I also often wonder why people who say they love horses allow them to be routinely mistreated, and I learned that many people who enjoy watching equestrian sports and who love horses do not know about what happens behind the scenes of equine sport. When I asked a few people about this and how they dealt with their cognitive dissonance about horse abuse and being entertained by these highly sensitive sentient beings, they told me they didn't experience any dissonance because they didn't know about how sport horses were treated off-stage, a view supported by a recent poll.1

I'm pleased Julie could answer a few questions about her landmark book that carefully explains who horses are and the compassion they need to live high-quality lives.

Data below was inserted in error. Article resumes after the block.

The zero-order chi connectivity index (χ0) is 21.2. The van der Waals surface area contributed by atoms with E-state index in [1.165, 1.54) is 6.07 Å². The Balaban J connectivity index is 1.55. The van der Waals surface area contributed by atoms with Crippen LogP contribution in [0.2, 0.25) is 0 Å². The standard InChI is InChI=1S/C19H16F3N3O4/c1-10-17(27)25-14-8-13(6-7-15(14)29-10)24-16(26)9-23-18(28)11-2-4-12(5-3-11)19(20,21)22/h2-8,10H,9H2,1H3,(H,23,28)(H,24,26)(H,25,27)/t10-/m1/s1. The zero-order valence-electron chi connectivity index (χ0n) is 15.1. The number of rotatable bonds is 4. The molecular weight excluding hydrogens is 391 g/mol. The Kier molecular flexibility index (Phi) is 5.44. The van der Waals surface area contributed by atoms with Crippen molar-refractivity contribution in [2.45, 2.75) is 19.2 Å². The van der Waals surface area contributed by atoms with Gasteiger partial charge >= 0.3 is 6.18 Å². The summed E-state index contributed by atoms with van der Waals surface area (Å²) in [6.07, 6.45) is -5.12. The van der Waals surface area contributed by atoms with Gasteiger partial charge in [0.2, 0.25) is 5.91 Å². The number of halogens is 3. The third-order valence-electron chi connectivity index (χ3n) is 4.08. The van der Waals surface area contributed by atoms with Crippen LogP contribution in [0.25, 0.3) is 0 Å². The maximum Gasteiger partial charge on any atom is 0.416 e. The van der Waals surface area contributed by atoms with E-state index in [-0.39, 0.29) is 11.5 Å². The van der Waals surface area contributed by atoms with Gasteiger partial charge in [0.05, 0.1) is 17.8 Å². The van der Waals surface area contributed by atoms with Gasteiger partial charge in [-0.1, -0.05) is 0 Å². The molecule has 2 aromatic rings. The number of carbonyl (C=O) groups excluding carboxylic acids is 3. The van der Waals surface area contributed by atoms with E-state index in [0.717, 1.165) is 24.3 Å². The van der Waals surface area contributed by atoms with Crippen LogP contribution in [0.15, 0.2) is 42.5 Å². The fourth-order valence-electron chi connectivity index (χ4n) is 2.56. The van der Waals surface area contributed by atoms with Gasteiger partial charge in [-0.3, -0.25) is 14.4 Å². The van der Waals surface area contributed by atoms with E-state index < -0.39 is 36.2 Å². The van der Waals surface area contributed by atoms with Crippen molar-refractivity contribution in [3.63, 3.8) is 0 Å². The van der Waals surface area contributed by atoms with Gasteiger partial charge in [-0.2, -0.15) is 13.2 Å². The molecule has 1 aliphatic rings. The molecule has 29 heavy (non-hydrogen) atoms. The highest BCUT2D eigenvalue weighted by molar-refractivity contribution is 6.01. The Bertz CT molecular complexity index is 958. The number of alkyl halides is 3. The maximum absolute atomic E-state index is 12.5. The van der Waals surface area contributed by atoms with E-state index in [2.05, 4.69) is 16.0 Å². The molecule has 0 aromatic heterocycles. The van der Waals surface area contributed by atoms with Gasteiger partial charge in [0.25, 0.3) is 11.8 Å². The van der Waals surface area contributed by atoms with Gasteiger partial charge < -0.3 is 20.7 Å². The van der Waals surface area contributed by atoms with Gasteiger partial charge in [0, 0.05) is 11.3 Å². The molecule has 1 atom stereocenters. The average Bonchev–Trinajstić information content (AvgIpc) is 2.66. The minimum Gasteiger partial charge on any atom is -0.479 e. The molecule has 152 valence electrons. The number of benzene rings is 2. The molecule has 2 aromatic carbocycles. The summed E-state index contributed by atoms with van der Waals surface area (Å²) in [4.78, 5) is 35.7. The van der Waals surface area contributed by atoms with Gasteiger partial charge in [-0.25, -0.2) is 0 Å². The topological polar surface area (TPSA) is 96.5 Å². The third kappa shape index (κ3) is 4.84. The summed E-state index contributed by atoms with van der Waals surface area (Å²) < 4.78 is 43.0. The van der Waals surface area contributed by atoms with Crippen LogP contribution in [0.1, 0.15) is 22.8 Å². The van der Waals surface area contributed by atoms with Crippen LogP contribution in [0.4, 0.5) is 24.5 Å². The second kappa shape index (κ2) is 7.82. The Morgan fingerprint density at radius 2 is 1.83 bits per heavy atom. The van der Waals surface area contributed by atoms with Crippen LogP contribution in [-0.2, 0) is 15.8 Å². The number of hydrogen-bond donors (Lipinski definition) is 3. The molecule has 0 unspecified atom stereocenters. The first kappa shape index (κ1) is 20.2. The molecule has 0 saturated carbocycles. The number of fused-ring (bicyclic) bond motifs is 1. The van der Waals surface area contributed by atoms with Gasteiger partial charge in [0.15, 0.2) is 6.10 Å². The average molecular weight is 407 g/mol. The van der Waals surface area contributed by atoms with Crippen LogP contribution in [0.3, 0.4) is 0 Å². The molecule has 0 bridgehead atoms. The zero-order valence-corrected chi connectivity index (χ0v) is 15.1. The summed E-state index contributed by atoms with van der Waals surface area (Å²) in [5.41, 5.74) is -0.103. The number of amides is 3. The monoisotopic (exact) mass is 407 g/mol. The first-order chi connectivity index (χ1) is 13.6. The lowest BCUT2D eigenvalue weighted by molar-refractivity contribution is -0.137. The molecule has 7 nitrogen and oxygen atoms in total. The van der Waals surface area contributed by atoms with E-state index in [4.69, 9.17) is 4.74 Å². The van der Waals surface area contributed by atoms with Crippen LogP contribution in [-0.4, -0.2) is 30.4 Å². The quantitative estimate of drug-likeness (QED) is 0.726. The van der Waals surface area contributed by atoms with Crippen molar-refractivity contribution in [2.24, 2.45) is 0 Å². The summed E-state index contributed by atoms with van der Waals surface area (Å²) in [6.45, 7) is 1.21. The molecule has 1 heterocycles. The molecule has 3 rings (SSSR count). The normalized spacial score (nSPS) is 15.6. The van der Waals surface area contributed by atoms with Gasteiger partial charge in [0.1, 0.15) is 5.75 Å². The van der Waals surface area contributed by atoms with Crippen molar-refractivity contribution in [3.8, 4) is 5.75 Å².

Marc Bekoff: Why did you write 'I Can't Watch Anymore'?

Julie Taylor: I wanted to provide the International Olympic Committee (IOC) with the arguments it needed to discontinue equestrian events from the Olympic Games. That has been in the cards for ages but for some reason, it hasn't happened yet.

There is so much evidence now that horses who perform at an international level experience pain, stress, and injuries because of it. It’s just not sustainable. People assume that because horses take part in the Olympic Games, they are treated well. That is unfortunately not the case, and I wanted the IOC and the rest of the world to know.

Julie Taylor, with permission.
Source: Julie Taylor, with permission.

MB: Who is your intended audience?

JT: It was important to me to write a book which non-equestrians could easily understand because its primary audience is the International Olympic Committee, most of which is composed of people with little or no knowledge of horse sport.